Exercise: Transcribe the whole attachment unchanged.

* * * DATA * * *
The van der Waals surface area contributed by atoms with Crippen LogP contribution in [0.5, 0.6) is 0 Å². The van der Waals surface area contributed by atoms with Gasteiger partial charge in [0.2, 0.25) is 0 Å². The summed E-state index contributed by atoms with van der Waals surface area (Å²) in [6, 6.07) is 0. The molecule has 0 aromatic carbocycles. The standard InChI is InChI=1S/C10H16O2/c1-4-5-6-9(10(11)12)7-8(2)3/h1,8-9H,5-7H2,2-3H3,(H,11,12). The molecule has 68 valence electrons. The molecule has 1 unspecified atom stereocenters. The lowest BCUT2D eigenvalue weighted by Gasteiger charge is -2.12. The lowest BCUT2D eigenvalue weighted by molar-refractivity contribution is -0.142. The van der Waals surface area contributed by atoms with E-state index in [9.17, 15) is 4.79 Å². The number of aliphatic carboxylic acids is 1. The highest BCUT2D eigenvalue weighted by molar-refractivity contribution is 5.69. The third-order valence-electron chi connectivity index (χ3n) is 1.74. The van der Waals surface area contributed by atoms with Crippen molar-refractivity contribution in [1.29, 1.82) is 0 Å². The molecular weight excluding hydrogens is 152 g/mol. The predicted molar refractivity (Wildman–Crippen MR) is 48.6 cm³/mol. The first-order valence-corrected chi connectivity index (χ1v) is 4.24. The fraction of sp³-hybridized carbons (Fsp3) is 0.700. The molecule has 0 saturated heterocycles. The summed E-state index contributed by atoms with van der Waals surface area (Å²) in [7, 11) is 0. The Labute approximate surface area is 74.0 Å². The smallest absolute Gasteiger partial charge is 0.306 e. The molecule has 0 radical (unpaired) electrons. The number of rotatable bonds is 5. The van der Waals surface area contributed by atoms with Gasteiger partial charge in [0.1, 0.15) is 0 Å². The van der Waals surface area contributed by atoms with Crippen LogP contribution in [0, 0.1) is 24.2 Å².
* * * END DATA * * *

The van der Waals surface area contributed by atoms with Crippen LogP contribution in [0.5, 0.6) is 0 Å². The van der Waals surface area contributed by atoms with Gasteiger partial charge in [0.2, 0.25) is 0 Å². The summed E-state index contributed by atoms with van der Waals surface area (Å²) in [6, 6.07) is 0. The molecule has 0 aromatic carbocycles. The standard InChI is InChI=1S/C10H16O2/c1-4-5-6-9(10(11)12)7-8(2)3/h1,8-9H,5-7H2,2-3H3,(H,11,12). The molecule has 68 valence electrons. The molecule has 1 unspecified atom stereocenters. The lowest BCUT2D eigenvalue weighted by Gasteiger charge is -2.12. The lowest BCUT2D eigenvalue weighted by molar-refractivity contribution is -0.142. The van der Waals surface area contributed by atoms with E-state index in [9.17, 15) is 4.79 Å². The number of aliphatic carboxylic acids is 1. The highest BCUT2D eigenvalue weighted by molar-refractivity contribution is 5.69. The third-order valence-electron chi connectivity index (χ3n) is 1.74. The van der Waals surface area contributed by atoms with Crippen molar-refractivity contribution in [1.29, 1.82) is 0 Å². The molecular weight excluding hydrogens is 152 g/mol. The predicted molar refractivity (Wildman–Crippen MR) is 48.6 cm³/mol. The first-order valence-corrected chi connectivity index (χ1v) is 4.24. The fraction of sp³-hybridized carbons (Fsp3) is 0.700. The molecule has 0 saturated heterocycles. The summed E-state index contributed by atoms with van der Waals surface area (Å²) in [7, 11) is 0. The Labute approximate surface area is 74.0 Å². The smallest absolute Gasteiger partial charge is 0.306 e. The molecule has 0 radical (unpaired) electrons. The number of rotatable bonds is 5. The van der Waals surface area contributed by atoms with Gasteiger partial charge in [0.1, 0.15) is 0 Å². The van der Waals surface area contributed by atoms with Crippen LogP contribution in [0, 0.1) is 24.2 Å².